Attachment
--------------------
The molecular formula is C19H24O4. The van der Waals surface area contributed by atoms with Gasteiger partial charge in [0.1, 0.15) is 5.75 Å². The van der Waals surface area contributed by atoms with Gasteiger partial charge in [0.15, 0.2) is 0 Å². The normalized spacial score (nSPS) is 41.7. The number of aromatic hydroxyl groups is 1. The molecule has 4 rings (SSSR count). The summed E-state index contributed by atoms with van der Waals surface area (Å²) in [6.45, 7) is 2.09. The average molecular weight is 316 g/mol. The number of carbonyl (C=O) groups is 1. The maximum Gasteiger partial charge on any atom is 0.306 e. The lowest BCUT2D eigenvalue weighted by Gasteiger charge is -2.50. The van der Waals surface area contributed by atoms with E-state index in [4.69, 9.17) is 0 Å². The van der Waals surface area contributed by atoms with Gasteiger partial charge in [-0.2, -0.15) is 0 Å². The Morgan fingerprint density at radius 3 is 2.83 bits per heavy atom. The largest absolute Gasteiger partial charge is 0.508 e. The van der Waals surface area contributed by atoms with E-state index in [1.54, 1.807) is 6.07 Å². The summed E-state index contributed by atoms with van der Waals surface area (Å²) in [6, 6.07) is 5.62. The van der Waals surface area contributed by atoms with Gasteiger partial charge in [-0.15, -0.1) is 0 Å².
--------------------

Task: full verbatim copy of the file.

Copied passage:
The molecular formula is C19H24O4. The van der Waals surface area contributed by atoms with Gasteiger partial charge in [0.1, 0.15) is 5.75 Å². The van der Waals surface area contributed by atoms with Gasteiger partial charge in [0.15, 0.2) is 0 Å². The normalized spacial score (nSPS) is 41.7. The number of aromatic hydroxyl groups is 1. The molecule has 4 rings (SSSR count). The summed E-state index contributed by atoms with van der Waals surface area (Å²) in [6.45, 7) is 2.09. The average molecular weight is 316 g/mol. The number of carbonyl (C=O) groups is 1. The maximum Gasteiger partial charge on any atom is 0.306 e. The lowest BCUT2D eigenvalue weighted by Gasteiger charge is -2.50. The van der Waals surface area contributed by atoms with E-state index in [4.69, 9.17) is 0 Å². The van der Waals surface area contributed by atoms with Gasteiger partial charge in [-0.2, -0.15) is 0 Å². The Morgan fingerprint density at radius 3 is 2.83 bits per heavy atom. The largest absolute Gasteiger partial charge is 0.508 e. The van der Waals surface area contributed by atoms with E-state index in [1.54, 1.807) is 6.07 Å². The summed E-state index contributed by atoms with van der Waals surface area (Å²) in [6, 6.07) is 5.62. The van der Waals surface area contributed by atoms with Gasteiger partial charge in [-0.15, -0.1) is 0 Å².